Unlike other animation studios such as Disney which occasionally like to do sequels of their animated hits (Ranging from great to not living up to the standard set by the original), Studio Ghibli in general like to work on one title and then move on with others – without producing sequels. This is despite some of the source material including Arrietty and Howl’s Moving Castle featuring sequels that would potentially thrive as animated features themselves. One exception to this is The Cat Returns, which serves as a spin-off title to the Yoshifumi Kondō directed Whisper of the Heart.
Those who have watched Whisper of the Heart will recall the brief interludes during the film which switch to the creative writings of female protagonist Shizuku Tsukishima. In these sessions, the humanoid-like cat Baron Humbert von Gikkingen, who in the real world is depicted as a statue, is brought to life in a fantasy world, that would have loaned itself quite well to an animated feature of its own. Unfortunately director Hiroyuki Morita and the other members of the Studio Ghibli production team chose to not go down this route, instead producing a film set in modern day society and a hidden cat kingdom. It might be far from the magic that it could have potentially held, but with the blu-ray release of The Cat Returns now on store shelves kudos of Madman Entertainment, it is time to look back and see if it is worth the purchase or re-purchase.
The Cat Returns follows female protagonist Haru, who early on in the film narrowly rescues a cat from being run over by a car. This cat just so happened to be a prince of a hidden Cat Kingdom, which seeks to repay her in several ways including the pair getting happily (?) married. Not wanting to be married to a cat and with the deadline for her to be “escorted” to the kingdom looming, a voice tells her to seek the assistance of the ‘Cat Bureau’. From there she meets the cats Baron and Muta who take on her plight, but things become much trickier when she is forcibly taken into the kingdom and begun transforming into a cat herself.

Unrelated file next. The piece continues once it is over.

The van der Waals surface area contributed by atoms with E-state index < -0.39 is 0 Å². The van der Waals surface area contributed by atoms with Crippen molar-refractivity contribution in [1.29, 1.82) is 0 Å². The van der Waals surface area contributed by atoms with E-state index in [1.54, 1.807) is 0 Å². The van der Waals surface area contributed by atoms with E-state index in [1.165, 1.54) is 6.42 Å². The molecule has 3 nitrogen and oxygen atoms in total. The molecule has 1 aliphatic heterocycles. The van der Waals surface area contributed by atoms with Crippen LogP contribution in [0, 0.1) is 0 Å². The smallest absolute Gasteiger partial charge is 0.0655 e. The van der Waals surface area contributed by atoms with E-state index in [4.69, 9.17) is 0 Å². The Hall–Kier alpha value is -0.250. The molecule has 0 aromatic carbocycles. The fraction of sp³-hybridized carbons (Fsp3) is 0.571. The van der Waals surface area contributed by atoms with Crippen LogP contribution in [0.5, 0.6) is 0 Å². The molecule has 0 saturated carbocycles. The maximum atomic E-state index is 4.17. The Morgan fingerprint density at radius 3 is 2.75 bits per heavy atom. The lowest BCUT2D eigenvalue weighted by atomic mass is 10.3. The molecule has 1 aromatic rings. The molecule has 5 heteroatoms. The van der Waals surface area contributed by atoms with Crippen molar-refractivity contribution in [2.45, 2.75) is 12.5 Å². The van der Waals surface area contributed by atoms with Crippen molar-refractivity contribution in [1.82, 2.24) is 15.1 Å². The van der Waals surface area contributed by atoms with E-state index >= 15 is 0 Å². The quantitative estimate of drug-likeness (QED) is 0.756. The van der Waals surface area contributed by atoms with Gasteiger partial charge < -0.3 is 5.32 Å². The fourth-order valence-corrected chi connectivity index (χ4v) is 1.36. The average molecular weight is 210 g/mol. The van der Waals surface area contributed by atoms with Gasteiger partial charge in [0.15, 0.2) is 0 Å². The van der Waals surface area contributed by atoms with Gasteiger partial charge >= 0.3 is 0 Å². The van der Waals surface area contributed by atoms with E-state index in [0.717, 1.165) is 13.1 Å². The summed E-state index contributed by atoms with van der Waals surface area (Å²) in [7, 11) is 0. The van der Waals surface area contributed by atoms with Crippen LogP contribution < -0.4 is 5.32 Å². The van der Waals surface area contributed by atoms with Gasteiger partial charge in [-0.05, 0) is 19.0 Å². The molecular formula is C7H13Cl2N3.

Boasting a G classification, The Cat Returns serves as a fantastic introduction to the worlds of magic, wonder and at times sorrow that most Ghibli films have been known to provide. Its simple plot may lack the depth that some anime fans may have been wanting, but nevertheless is a pleasure to watch from start to finish, and doesn’t squander any moment of its 75-minute screentime. While not necessarily a bad thing, if there were one issue it would be that Haru is fairly bland for a Ghibli protagonist, with most of the development, action and comedy coming from characters such as the Baron, Muta and the Cat King – with Haru being more of an observer than anything else.
While some elements of their aesthetic appeal may have been bested by Makoto Shinkai in recent years, the Studio Ghibli brand still remains synonymous with not only fantastic plots, but also fantastic visuals. The Cat Returns wouldn’t be what I could consider their greatest works, however this 2002 feature film still looks visually pleasing in all regards, and the transition onto blu-ray made the film look even more impressive than the original DVD release (Which I had purchased only a few days before Madman announced the blu-ray edition).
The musical backing of the film is once again strong, retaining Yuki Nomi who also composed music for Whisper of the Heart. The English voice cast also contained a strong line-up of voice actors including Anne Hathaway as Haru and the late Peter Boyle as Muta. Most notable however was Cary Elwes who reprised his role as Baron Humbert von Gikkingen, and matches the character perfectly.
Most Studio Ghibli films in the English Market contain a wealth of bonus features, and The Cat Returns is no exception. Much of the bonus content transitioned over from the DVD release, and includes storyboards, a “Making of” video, “Behind the Microphone” feature and a compilation of original and English-language trailers.
Whenever I watch The Cat Returns, I always think about the “what if”. “What if” this film decided to tell the full story of Baron Humbert von Gikkingen as penned by Shizuku Tsukishima, rather than a more simplistic, spin-off story about his stature in another time … or possibly reality. Given its age I doubt we will ever find out. However this does little to detract from the fact that The Cat Returns is still a competently produced and entertaining, albeit simple 75-minute film.
While Madman Entertainment will soon be coming to the end of their Studio Ghibli Blu-ray re-releases, we still have films such as Spirited Away and Grave of the Fireflies to enjoy (or in the case of Grave of the Fireflies… cry over) once more.